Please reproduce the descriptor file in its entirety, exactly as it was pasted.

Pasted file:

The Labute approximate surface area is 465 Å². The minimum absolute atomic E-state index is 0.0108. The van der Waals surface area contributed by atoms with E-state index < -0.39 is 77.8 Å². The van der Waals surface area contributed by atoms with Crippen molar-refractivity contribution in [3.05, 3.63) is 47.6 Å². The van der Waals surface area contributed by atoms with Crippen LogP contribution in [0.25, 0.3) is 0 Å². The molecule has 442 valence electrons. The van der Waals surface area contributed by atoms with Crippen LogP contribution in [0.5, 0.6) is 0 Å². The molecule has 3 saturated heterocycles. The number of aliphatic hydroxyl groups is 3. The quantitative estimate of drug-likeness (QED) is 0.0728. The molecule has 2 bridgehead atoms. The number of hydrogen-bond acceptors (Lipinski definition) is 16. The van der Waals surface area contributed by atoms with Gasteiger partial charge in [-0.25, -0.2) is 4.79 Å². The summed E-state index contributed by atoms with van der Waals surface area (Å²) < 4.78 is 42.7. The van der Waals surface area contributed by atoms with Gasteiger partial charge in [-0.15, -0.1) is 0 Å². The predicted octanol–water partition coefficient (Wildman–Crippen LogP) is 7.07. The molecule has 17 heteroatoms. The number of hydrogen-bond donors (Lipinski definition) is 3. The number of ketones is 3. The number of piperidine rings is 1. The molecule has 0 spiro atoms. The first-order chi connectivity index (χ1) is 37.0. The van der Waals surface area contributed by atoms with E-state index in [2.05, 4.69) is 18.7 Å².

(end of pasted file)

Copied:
The Labute approximate surface area is 465 Å². The minimum absolute atomic E-state index is 0.0108. The van der Waals surface area contributed by atoms with E-state index < -0.39 is 77.8 Å². The van der Waals surface area contributed by atoms with Crippen molar-refractivity contribution in [3.05, 3.63) is 47.6 Å². The van der Waals surface area contributed by atoms with Crippen LogP contribution in [0.25, 0.3) is 0 Å². The molecule has 442 valence electrons. The van der Waals surface area contributed by atoms with Crippen LogP contribution in [0.5, 0.6) is 0 Å². The molecule has 3 saturated heterocycles. The number of aliphatic hydroxyl groups is 3. The quantitative estimate of drug-likeness (QED) is 0.0728. The molecule has 2 bridgehead atoms. The number of hydrogen-bond acceptors (Lipinski definition) is 16. The van der Waals surface area contributed by atoms with Gasteiger partial charge in [-0.25, -0.2) is 4.79 Å². The summed E-state index contributed by atoms with van der Waals surface area (Å²) < 4.78 is 42.7. The van der Waals surface area contributed by atoms with Gasteiger partial charge in [-0.15, -0.1) is 0 Å². The predicted octanol–water partition coefficient (Wildman–Crippen LogP) is 7.07. The molecule has 17 heteroatoms. The number of hydrogen-bond donors (Lipinski definition) is 3. The number of ketones is 3. The number of piperidine rings is 1. The molecule has 0 spiro atoms. The first-order chi connectivity index (χ1) is 37.0. The van der Waals surface area contributed by atoms with E-state index in [2.05, 4.69) is 18.7 Å².